Can commercial printing in India come back?

Commercial printing’s erosion in the pandemic

32
commercial printing
Photo Nikhita S on Unsplash

The Covid-19 pandemic in India began in January-February 2020. On 25 March, the government declared a total country-wide lockdown. While many of the packaging plants could plug into the essential goods supply chain for food and pharma, the publishers and commercial printers, including newspapers, magazines, and books, continued to be locked out until July 2020.

The newspaper industry lost an estimated 40% of its ad and circulation revenue in the 2020–21 financial year. Similarly, magazines lost many issues and pages to the lockdowns and post office closures, as well as to conventional distribution such as newsstands and airports and railway stations – and advertising and circulation revenues plummeted. While there is a shift to electronic and digital media, most publishers have not monetized their web traffic or even understood the financial implications of web first narratives.

Here the better magazines stand a better chance since they tend to be specialized or niche products while the newspapers are mostly duplicating commoditized information and that too much later than very opinionated television and social media. Here the opportunity is for newspapers to differentiate their news and opinion by leveraging the more literate and intelligent reader rather than diluting their outlook to appease the lowest common denominator and their hunger for government advertising. A newspaper cannot retain its character as a first or primary source of information even for students study, if it continues to obfuscate facts and history.

Commercial printing and book printing and exports

With the closure of schools for the past 20 months, textbook demand has also been low. Apart from the uncertainty and weak consumption of books by digital classrooms, many publishers have been waiting for the curriculum changes before placing their book production orders for the coming season. The production of textbooks for private schools typically starts in September for deliveries starting in December, which go on till March for the following school year. Rural education and literacy have taken a bigger knock since digital Zoom classrooms have functioned more sporadically in the countryside often relying on children using only smartphones.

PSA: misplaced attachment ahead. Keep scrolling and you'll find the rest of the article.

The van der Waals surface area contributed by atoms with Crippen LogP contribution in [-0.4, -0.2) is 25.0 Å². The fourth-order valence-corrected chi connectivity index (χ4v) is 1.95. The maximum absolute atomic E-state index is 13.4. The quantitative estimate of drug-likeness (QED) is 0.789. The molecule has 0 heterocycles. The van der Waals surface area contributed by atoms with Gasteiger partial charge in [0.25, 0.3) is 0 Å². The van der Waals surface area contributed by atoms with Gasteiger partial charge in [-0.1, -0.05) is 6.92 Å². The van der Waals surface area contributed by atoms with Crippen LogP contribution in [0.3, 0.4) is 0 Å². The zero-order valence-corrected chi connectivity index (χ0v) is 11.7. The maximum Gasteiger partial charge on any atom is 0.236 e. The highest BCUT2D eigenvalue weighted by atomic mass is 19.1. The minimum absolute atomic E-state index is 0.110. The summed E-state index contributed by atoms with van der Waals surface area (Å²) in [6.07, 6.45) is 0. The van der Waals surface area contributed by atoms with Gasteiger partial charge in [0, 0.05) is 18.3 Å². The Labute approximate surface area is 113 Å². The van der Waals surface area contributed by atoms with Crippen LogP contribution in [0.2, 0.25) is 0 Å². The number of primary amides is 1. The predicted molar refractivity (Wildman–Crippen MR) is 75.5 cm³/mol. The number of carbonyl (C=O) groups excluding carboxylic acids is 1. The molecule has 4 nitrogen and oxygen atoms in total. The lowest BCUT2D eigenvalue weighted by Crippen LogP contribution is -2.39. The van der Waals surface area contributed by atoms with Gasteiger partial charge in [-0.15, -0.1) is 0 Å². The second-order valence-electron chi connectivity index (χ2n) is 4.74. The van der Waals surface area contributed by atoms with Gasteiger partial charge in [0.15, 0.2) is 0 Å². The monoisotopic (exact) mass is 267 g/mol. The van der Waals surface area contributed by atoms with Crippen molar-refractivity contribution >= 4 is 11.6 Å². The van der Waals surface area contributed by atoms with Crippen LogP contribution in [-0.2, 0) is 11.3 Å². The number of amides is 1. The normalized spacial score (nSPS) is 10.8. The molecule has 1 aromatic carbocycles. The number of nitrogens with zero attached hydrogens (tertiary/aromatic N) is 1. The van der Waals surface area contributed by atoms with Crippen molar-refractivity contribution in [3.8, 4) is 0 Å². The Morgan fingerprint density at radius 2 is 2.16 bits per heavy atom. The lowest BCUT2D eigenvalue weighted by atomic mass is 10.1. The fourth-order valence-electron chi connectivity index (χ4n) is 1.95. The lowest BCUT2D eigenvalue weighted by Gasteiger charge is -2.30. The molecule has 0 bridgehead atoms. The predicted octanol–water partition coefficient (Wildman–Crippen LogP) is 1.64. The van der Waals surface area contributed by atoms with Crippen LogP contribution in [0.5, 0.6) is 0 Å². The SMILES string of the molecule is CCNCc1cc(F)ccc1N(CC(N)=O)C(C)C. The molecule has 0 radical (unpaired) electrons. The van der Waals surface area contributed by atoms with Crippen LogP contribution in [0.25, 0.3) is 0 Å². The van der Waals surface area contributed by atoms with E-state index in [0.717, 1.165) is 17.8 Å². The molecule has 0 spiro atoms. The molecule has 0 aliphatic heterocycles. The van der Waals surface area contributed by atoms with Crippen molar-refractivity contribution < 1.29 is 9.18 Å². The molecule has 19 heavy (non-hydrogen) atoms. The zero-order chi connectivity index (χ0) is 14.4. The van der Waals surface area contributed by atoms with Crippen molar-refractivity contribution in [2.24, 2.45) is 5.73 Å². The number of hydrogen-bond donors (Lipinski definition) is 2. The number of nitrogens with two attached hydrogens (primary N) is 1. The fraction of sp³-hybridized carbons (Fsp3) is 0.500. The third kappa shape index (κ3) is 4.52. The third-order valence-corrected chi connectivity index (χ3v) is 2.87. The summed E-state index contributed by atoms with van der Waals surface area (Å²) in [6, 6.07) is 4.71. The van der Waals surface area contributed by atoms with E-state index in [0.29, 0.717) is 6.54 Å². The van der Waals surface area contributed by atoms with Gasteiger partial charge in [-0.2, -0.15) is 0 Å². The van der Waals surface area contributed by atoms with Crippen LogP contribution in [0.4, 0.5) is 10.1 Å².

Nevertheless, by the first week of September 2021, the Covid-19 pandemic has abated to the extent that it is seen as an endemic situation – with 40,000 new infections daily, for the country as a whole – (of these, more than half are in the state of Kerala). In this first week of the month, the daily Covid-19 related deaths have declined to less than 300 across the country, and most ordinary citizens are in the main complying with the rules requiring the wearing of masks even if the social distancing rules are routinely flouted.

With about 200 million vaccine doses administered in August, there is talk of achieving 300 million dozes in September and each of the following months. However, one still needs to verify whether the vaccine producers are going to supply at these heightened levels.

Nevertheless, public and private schools are opening in many states, albeit with staggered attendance and other safety measures to minimize the risk of infections. This may lead to a bit of pick-up in the textbook demand before the traditional deliveries start in December.

However, book printing exports have done well in the past year, with many printers maintaining previous levels and several exceeding earlier sales levels. Textbook sales to Africa have done exceptionally well, and there are more inquiries than before the pandemic from around the world. While some book printers tell us that they are still not as competitive as they need to be since the input supply chains are not as streamlined as in other Asian countries, others say it is possible to compete by streamlining in-plant and marketing processes.

Commercial printers including book printing exporters have also struggled in the recent months with price increases of raw materials. Prices of offset plates and inks have risen by anywhere from 11% to 12% in the past year. The cost of adhesives has gone up by 20%. Paper prices, according to one of our reliable sources, have been relatively stable over the past year.

Apart from book printing and book exporters, commercial printers, including digital printers, have lost revenues from 25% to 65% over the past year. While printers have benefitted from the integrity of their loyal publisher customers, credit periods in some cases have grown from 30 to 60 and 90 days. On the other hand, some domestic textbook publishers are in default with the only recourse being to take them to court since they decline to even pay a single penny or commit to any definite installments.

Several commercial printers have already cut costs and expenses, and as we wrote earlier, others have sold assets and let go resources. There is talk of closures and mergers, and in the case of those who are newly invested with heavy borrowing there are huge financial and emotional costs. There is no government apparatus in place especially in the banks to deal with critical cases. Nor are there any business services and the financial resources dedicated to the commercial printing industry to make viable mergers happen. Although one has heard of some banks restructuring debt of printers in Maharashtra this is probably more relevant to packaging printers in trouble. For commercial printers across India, the banks are more than ever unavailable and invisible. Moreover, it seems commercial printing will take at least another year to recover and sort itself out, although optimists are sure that it will.

LEAVE A REPLY

Please enter your comment!
Please enter your name here